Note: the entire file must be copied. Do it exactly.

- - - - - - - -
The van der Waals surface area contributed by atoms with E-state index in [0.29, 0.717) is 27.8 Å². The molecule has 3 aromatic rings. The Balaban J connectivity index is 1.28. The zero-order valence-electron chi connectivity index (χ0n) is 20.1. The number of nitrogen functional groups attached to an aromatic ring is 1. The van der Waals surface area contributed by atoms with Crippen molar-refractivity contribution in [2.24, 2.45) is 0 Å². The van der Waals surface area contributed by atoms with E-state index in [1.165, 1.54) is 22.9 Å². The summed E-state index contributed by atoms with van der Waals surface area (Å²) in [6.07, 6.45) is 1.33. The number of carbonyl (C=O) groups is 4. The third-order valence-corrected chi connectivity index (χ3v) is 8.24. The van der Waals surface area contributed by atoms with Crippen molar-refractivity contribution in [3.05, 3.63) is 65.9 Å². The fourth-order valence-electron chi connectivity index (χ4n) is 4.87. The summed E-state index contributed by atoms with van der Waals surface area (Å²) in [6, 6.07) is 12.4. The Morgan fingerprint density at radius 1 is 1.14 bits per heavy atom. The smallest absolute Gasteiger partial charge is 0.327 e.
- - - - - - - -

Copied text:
The van der Waals surface area contributed by atoms with E-state index in [0.29, 0.717) is 27.8 Å². The molecule has 3 aromatic rings. The Balaban J connectivity index is 1.28. The zero-order valence-electron chi connectivity index (χ0n) is 20.1. The number of nitrogen functional groups attached to an aromatic ring is 1. The van der Waals surface area contributed by atoms with Crippen molar-refractivity contribution in [2.24, 2.45) is 0 Å². The van der Waals surface area contributed by atoms with E-state index in [1.165, 1.54) is 22.9 Å². The summed E-state index contributed by atoms with van der Waals surface area (Å²) in [6.07, 6.45) is 1.33. The number of carbonyl (C=O) groups is 4. The third-order valence-corrected chi connectivity index (χ3v) is 8.24. The van der Waals surface area contributed by atoms with Crippen molar-refractivity contribution in [3.05, 3.63) is 65.9 Å². The fourth-order valence-electron chi connectivity index (χ4n) is 4.87. The summed E-state index contributed by atoms with van der Waals surface area (Å²) in [6, 6.07) is 12.4. The Morgan fingerprint density at radius 1 is 1.14 bits per heavy atom. The smallest absolute Gasteiger partial charge is 0.327 e.